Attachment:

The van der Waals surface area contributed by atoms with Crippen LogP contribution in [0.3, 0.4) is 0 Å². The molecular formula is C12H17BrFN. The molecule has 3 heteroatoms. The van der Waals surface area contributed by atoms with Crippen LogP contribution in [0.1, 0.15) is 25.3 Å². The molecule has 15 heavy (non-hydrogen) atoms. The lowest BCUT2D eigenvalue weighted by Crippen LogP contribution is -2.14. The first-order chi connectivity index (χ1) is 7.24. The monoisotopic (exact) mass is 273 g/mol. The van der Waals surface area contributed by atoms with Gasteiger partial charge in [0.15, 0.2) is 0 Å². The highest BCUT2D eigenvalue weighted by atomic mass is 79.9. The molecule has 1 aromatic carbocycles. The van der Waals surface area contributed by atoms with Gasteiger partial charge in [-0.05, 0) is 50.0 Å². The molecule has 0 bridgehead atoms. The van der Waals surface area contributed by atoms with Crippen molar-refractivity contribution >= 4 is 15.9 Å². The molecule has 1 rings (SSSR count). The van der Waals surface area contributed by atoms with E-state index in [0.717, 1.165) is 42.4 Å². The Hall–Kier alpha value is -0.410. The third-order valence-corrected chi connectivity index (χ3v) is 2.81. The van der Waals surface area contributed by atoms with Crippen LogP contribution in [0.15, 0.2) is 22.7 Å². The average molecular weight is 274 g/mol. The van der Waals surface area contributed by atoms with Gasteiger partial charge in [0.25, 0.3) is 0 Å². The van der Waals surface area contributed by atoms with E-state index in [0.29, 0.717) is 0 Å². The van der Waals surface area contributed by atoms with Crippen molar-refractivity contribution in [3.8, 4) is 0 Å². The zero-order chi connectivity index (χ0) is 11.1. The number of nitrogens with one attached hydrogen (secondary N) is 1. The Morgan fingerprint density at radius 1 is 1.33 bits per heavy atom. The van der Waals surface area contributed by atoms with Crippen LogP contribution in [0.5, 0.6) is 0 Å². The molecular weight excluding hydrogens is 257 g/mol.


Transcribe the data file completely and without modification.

The van der Waals surface area contributed by atoms with Crippen LogP contribution in [0.3, 0.4) is 0 Å². The molecular formula is C12H17BrFN. The molecule has 3 heteroatoms. The van der Waals surface area contributed by atoms with Crippen LogP contribution in [0.1, 0.15) is 25.3 Å². The molecule has 15 heavy (non-hydrogen) atoms. The lowest BCUT2D eigenvalue weighted by Crippen LogP contribution is -2.14. The first-order chi connectivity index (χ1) is 7.24. The monoisotopic (exact) mass is 273 g/mol. The van der Waals surface area contributed by atoms with Gasteiger partial charge in [0.15, 0.2) is 0 Å². The highest BCUT2D eigenvalue weighted by atomic mass is 79.9. The molecule has 1 aromatic carbocycles. The van der Waals surface area contributed by atoms with Gasteiger partial charge in [-0.05, 0) is 50.0 Å². The molecule has 0 bridgehead atoms. The van der Waals surface area contributed by atoms with Crippen molar-refractivity contribution >= 4 is 15.9 Å². The molecule has 1 rings (SSSR count). The van der Waals surface area contributed by atoms with E-state index in [0.717, 1.165) is 42.4 Å². The Hall–Kier alpha value is -0.410. The third-order valence-corrected chi connectivity index (χ3v) is 2.81. The van der Waals surface area contributed by atoms with Crippen LogP contribution in [0.15, 0.2) is 22.7 Å². The average molecular weight is 274 g/mol. The van der Waals surface area contributed by atoms with Gasteiger partial charge in [0.25, 0.3) is 0 Å². The van der Waals surface area contributed by atoms with E-state index in [0.29, 0.717) is 0 Å². The van der Waals surface area contributed by atoms with Crippen molar-refractivity contribution in [3.8, 4) is 0 Å². The zero-order chi connectivity index (χ0) is 11.1. The number of nitrogens with one attached hydrogen (secondary N) is 1. The Morgan fingerprint density at radius 1 is 1.33 bits per heavy atom. The van der Waals surface area contributed by atoms with Crippen LogP contribution in [0.5, 0.6) is 0 Å². The molecular weight excluding hydrogens is 257 g/mol.